Dr Martine Hamann

Tel:  0116 252 3074     Email:  mh86@le.ac.uk

Lecturer in Neurosciences

Medical Sciences Building

Room 331 (office); Room 347 (lab)

Sensorineural hearing loss results from damage to the hair cells within the cochlea or to the auditory nerve (or both). Damage to the cochlea occurs naturally as part of the ageing (presbycusis) but other main factors cause sensorineural hearing loss such as regular and prolonged exposure to loud sounds or loud music; ototoxic drugs (certain types of antibiotics); infectious diseases (rubella); complication at birth or brain injuries; tumours on the auditory nerve; genetic predisposition. Sensorineural hearing loss is for the moment irreversible and cannot be cured as damaged cochlear hair cells remain damaged for the rest of a person’s life. Projects in the lab. involve identifying neuronal markers that are modulated after acoustic over exposure and target those markers with pharmacological and non pharmacological means.

High voltage activated potassium currents, targets against hearing loss or tinnitus?

Pilati et al., Hearing Research 283 (2012) pages 98-106

This publication shows that exposure to loud sound triggers hearing loss and this is correlated with profound changes in the first relay in the central auditory pathway (the dorsal cochlear nucleus).  Bursts observed in fusiform cells in this structure (figure below) are related to a down regulation of high voltage activated potassium currents.  Bursts could underlie the abnormal hyperexcitability observed in the central auditory system during tinnitus.



Martine Hamann - Image 3a




Past group members:

Nadia Pilati - PhD   GlaxoSmithKline

Present group members:

Matthew Barker

Thomas Tagoe - PhD  RNID

Julie Bourgognon

Publications relevant to the current projects :

Barker M, Billups B. and  Hamann M. (2009)  Focal macromolecule delivery in neuronal tissue using simultaneous pressure ejection and local electroporation. J. Neurosci. Methods 15:273-84.
Pilati N, Barker M, Panteleimonitis S, Donga R. and Hamann M. (2008) A rapid method combining Golgi and Nissl staining to study neuronal morphology and cytoarchitecture. J Histochem Cytochem. 56:539-550.
Song P, Yang Y, Barnes-Davies M, Bhattacharjee A, Hamann M, Forsythe ID, Oliver DL and Kaczmarek LK. (2005) Acoustic environment determines phosphorylation state of Kv3.1 potassium channel in auditory neurons. Nat. Neurosci. 8: 1335-1342.
Hamann M., Billups B. and I. F. Forsythe (2003) Non-calyceal excitatory inputs mediate low fidelity synaptic transmission in rat auditory brainstem slices. Eur. J. Neurosci. 18: 2899-2902.

Other publications :

Hamann M., Gibson A., Davies N., Walhin J.P., Partington L., Trezise D. And Main M. (2009). Human ClCla1 modulates anion conduction of calcium activated chloride currents. J. Physiol. (Lond.) 15: 2255-74.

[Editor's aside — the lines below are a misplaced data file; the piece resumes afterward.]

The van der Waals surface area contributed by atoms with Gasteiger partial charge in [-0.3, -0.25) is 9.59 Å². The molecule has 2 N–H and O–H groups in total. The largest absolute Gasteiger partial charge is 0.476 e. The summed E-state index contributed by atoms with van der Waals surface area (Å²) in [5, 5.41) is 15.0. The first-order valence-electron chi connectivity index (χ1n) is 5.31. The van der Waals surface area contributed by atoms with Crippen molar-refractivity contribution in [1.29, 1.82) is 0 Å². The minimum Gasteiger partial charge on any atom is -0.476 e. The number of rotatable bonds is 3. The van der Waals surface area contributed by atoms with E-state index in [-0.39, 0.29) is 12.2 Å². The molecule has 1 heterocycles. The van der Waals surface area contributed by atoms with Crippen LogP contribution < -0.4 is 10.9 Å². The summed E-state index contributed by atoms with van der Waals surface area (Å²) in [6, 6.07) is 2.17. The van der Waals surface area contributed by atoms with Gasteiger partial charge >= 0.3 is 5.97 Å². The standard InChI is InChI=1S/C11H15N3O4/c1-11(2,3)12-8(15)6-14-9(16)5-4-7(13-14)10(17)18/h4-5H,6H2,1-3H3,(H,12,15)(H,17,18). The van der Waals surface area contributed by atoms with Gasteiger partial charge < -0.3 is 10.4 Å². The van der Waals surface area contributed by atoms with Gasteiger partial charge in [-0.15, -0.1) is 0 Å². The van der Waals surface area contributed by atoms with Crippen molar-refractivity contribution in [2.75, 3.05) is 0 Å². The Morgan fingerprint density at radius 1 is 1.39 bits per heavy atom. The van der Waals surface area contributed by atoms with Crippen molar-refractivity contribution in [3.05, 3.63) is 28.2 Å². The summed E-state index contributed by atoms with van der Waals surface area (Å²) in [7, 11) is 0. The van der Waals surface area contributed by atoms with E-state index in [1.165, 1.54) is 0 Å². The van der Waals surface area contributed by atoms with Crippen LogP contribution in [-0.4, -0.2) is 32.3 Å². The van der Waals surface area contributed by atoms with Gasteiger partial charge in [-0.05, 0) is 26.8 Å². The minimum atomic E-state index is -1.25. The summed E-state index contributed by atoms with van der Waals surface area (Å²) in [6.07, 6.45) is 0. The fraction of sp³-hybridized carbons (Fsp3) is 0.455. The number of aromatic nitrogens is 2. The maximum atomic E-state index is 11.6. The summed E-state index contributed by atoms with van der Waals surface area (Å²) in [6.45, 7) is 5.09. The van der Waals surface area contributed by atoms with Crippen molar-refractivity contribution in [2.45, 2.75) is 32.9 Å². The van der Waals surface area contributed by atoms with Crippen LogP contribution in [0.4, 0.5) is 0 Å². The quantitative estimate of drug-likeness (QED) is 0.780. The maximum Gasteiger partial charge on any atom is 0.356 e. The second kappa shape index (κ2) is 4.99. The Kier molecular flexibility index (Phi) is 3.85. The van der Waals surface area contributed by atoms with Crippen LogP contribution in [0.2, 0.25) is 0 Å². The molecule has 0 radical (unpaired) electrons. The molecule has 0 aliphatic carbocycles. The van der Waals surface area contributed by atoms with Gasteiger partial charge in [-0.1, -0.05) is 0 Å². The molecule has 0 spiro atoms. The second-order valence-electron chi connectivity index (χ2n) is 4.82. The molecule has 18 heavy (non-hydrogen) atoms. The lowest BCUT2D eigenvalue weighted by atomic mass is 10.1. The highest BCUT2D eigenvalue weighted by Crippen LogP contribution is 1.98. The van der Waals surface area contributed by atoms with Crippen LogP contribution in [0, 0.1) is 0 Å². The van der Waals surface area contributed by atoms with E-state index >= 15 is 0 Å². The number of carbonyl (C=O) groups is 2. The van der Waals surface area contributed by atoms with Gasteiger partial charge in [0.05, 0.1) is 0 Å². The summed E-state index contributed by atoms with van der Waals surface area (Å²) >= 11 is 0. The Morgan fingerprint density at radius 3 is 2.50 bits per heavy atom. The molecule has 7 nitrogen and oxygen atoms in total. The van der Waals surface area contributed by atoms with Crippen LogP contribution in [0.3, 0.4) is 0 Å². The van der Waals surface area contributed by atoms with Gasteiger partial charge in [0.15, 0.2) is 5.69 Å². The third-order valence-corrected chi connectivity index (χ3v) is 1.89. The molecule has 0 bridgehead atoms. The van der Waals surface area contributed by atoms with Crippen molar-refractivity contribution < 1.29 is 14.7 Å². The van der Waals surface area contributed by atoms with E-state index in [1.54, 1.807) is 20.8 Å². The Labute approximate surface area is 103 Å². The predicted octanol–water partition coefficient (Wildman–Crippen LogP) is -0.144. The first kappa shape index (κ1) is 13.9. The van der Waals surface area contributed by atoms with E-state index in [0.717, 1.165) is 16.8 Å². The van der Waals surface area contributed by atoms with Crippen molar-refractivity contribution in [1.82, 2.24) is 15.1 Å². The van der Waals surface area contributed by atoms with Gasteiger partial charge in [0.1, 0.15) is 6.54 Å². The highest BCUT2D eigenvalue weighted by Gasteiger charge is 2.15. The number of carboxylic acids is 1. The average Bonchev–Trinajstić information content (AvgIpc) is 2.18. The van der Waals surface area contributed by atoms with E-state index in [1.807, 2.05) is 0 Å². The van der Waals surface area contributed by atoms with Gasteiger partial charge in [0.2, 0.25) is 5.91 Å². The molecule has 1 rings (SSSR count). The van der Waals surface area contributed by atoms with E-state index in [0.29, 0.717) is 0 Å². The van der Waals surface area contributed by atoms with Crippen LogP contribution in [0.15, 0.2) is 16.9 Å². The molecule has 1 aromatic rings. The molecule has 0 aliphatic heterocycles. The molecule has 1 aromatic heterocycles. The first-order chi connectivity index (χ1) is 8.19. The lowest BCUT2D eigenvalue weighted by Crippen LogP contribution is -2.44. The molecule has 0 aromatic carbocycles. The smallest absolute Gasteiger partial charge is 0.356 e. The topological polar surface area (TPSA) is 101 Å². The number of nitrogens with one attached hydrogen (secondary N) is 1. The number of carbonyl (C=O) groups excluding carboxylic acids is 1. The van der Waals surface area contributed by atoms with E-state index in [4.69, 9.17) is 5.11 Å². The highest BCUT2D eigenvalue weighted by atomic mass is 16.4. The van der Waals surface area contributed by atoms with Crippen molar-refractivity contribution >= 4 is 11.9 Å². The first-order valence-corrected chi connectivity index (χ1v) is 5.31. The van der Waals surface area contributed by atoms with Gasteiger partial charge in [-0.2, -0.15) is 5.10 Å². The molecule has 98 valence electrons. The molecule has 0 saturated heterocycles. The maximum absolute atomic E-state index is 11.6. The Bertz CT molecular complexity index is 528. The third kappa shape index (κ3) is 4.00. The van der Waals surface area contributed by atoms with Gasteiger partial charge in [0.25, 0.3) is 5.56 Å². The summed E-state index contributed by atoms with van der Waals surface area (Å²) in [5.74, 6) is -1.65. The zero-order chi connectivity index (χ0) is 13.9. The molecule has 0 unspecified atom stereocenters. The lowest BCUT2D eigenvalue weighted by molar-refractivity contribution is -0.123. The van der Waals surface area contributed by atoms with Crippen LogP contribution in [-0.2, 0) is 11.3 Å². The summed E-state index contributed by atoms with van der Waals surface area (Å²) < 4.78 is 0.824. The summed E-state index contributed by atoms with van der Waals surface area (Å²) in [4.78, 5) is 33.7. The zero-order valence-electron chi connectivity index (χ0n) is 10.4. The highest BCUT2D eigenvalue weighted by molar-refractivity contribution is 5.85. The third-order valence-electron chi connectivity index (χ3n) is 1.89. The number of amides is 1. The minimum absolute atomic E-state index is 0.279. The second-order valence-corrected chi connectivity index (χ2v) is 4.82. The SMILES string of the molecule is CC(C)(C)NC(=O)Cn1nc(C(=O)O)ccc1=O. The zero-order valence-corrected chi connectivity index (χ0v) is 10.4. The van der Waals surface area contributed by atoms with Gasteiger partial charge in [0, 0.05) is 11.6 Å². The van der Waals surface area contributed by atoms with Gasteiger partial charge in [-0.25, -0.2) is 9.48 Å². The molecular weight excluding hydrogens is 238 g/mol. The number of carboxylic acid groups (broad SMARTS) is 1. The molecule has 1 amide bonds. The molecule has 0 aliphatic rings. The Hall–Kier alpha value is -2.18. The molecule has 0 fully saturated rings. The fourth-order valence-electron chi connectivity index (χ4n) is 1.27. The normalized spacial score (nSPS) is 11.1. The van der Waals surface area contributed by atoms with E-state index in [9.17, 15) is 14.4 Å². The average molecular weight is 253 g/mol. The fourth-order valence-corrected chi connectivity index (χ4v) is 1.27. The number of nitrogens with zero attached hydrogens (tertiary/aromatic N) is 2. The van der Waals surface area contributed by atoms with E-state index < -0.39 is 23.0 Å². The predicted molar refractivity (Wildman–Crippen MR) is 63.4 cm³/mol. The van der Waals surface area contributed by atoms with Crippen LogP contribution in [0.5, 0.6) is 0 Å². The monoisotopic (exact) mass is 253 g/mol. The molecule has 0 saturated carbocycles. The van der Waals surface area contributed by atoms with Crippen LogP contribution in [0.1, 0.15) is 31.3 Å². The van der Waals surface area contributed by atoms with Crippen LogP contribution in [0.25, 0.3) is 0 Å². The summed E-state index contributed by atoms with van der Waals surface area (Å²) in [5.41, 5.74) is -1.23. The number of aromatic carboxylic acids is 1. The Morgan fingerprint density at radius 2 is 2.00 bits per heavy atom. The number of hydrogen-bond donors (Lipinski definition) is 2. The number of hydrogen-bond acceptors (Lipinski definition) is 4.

Furness DN, Dehnes Y, Akhtar AQ, Rossi DJ, Hamann M, Grutle NJ, Gundersen V, Holmseth S, Lehre KP, Ullensvang K, Wojewodzic M, Zhou Y, Attwell D, Danbolt NC.(2008) A quantitative assessment of glutamate uptake into hippocampal synaptic terminals and astrocytes: new insights into a neuronal role for excitatory amino acid transporter 2 (EAAT2). Neuroscience 157: 80-94.
Hamann M., Rossi D.J., Mohr C., Andrade A.L. and D. Atwell (2005) The electrical response of cerebellar Purkinje neurons to simulated ischaemia. Brain. 128: 2408-2420.
P. Cavelier, M. Hamann, D. Rossi, P. Mobbs and D. Attwell (2005) Tonic excitation and inhibition of neurons: ambient transmitter. Sources and computational consequences.  Prog. Biophys. Mol. Biol. 87:3-16.
Rossi DJ, Hamann M and Attwell D. (2003) Multiple transmitter release modes activate GABA-A receptors in cerebellar granule cells. J. Physiol.(Lond.) 548: 97-110.
Hamann M., Rossi D.J. and D. Attwell (2002) Tonic and spillover inhibition of granule cells control information flow through cerebellar cortex. Neuron 33, 625-633.
Hamann M., Rossi D.J., Marie H. and D. Attwell (2002) Knocking out the glial glutamate transporter GLT-1 reduces glutamate uptake but does not affect hippocampal glutamate dynamics in early simulated ischaemia. Eur. J. Neurosci. 15: 1-8.

Useful links:

Action on Hearing Loss:

Fact sheets about tinnitus can be downloaded at:

Deafness Research UK

American Tinnitus Association

Test your hearing 


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Contact Details

Department of Cell Physiology and Pharmacology,
College of Medicine, Biological Sciences and Psychology
University of Leicester,
Maurice Shock Medical Sciences Building,
University Road,
P.O. Box 138,
Leicester LE1 9HN

General Email: cpp@le.ac.uk

For individual email addresses,
see People or Research links.

Tel: +44 (0)116 252 3088
Fax: +44 (0)116 252 5045